What does bolt mean?

bolt meaning in General Dictionary

A sieve esp a lengthy good sieve utilized in milling for bolting flour and meal a bolter

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  • in how of a bolt all of a sudden straight unbendingly
  • a rapid springtime or start a sudden springtime aside once the horse made a bolt
  • to begin forth like a bolt or arrow to spring abruptly in the future or go unexpectedly to dart on bolt out of the room
  • To shoot to discharge or drive forth
  • A shaft or missile meant to be shot from a crossbow or catapult esp a quick stout blunt-headed arrow a quarrel an arrow or what resembles an arrow a dart
  • directly
  • in a rigid way
  • try to escape; frequently includes taking something or somebody along
  • secure or lock with a bolt
  • move or jump all of a sudden
  • leave abruptly so when if in a hurry
  • swallow hastily
  • prepare or roll into bolts
  • eat hastily without proper chewing
  • a discharge of lightning associated with thunder
  • a sliding club in a breech-loading firearm that ejects an empty cartridge and replaces it and closes the breech
  • a roll of fabric or wallpaper of a definite length
  • a screw that screws into a nut to form a fastener
  • the section of a lock that's engaged or withdrawn with a key
  • a-sudden abandonment (as from a political party)
  • the work of moving with great haste
  • A shaft or missile intended to be shot from a crossbow or catapult, esp. a brief, stout, blunt-headed arrow; a quarrel; an arrow, or that which resembles an arrow; a dart.
  • Lightning; a thunderbolt.
  • A strong pin, of iron or any other product, regularly fasten or hold anything in position, often having a mind at one end and screw thread cut upon another end.
  • A sliding catch, or fastening, for a door or gate; the percentage of a lock which is shot or withdrawn by the action of the key.
  • An iron to fasten the legs of a prisoner; a shackle; a fetter.
  • a concise package or roll of cloth, as of canvas or silk, usually containing about forty yards.
  • a lot of money, by oziers.
  • To take; to discharge or drive forth.
  • To utter precipitately; to blurt or throw out.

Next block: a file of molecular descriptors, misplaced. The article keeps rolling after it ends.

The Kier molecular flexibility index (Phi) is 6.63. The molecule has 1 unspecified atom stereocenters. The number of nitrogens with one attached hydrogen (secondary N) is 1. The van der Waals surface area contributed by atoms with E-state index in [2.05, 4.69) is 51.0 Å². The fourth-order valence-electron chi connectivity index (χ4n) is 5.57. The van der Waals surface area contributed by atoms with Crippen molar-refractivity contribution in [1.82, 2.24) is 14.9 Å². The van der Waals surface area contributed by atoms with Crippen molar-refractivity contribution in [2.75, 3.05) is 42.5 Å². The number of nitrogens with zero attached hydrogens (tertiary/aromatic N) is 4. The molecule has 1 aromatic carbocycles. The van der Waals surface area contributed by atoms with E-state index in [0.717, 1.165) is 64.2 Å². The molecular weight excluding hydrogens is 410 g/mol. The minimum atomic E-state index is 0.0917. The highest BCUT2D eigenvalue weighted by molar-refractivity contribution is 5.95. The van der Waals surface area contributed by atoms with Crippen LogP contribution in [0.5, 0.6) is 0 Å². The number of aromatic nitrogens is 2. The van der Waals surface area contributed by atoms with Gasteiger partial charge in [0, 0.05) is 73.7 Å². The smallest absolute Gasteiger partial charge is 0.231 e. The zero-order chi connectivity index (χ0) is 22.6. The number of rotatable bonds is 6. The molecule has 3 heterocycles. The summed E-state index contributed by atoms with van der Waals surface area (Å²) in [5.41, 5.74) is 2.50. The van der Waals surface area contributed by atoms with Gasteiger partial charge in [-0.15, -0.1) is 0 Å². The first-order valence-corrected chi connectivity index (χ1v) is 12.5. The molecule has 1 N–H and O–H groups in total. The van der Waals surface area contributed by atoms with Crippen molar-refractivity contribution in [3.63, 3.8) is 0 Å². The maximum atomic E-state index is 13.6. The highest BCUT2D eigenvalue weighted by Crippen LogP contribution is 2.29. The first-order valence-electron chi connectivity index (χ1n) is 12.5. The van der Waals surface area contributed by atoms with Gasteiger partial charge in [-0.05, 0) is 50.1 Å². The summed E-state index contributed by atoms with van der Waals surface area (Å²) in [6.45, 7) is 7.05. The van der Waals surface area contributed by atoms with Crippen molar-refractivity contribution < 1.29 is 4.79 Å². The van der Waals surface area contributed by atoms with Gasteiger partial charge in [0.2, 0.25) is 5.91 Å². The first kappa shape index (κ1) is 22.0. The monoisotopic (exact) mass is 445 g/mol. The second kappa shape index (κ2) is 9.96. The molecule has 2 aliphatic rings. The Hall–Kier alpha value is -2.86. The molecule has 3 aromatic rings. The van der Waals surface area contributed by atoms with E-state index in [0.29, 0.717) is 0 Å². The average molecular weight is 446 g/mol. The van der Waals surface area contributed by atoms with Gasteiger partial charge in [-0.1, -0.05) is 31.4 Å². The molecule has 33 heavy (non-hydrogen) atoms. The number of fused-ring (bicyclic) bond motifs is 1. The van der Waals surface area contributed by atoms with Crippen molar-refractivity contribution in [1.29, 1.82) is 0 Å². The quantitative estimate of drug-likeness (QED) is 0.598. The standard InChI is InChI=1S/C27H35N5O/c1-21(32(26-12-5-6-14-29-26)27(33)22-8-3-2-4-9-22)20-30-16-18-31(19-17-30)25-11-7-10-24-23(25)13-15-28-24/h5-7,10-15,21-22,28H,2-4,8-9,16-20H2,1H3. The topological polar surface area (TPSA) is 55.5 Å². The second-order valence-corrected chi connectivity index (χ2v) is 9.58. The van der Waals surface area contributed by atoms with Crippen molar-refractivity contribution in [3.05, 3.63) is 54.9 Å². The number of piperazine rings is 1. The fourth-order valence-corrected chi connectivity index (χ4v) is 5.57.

• To swallow without chewing; because, to bolt food.
  • To won't help, as a nomination produced by a celebration to which one has actually belonged or by a caucus for which you have taken part.
  • resulting in to begin or spring forth; to dislodge, as conies, rabbits, etc.
  • To fasten or secure with, or just like, a bolt or bolts, as a home, a timber, fetters; to shackle; to restrain.
  • To start forth like a bolt or arrow; to spring abruptly; in the future or go out of the blue; to dart; as, to bolt from the area.
  • To strike or fall out of the blue like a bolt.
  • To spring out of the blue aside, or out of the regular road; as, the horse bolted.
  • To will not support a nomination produced by a celebration or a caucus with what type has been connected; to-break from a celebration.
  • in how of a bolt; suddenly; directly; unbendingly.
  • A sudden springtime or start; an abrupt spring aside; as, the horse made a bolt.
  • an abrupt trip, as to escape creditors.
  • A refusal to guide a nomination created by the party with which was connected; a breaking far from a person's celebration.
  • To sift or split up the coarser through the finer particles of, as bran from flour, by means of a bolter; to separate, assort, refine, or purify by various other means.
  • To separate, like by sifting or bolting; -- with out.
  • to go over or argue privately, and practice, as situations at legislation.
  • A sieve, esp. a lengthy good sieve found in milling for boltingu000du000a flour and meal; a bolter.

bolt meaning in Law Dictionary

The desertion by more than one individuals from political celebration that he or they belong; the permanent detachment before adjournment of a portion of delegates to a political convention. Rap. & L.


bolt meaning in Etymology Dictionary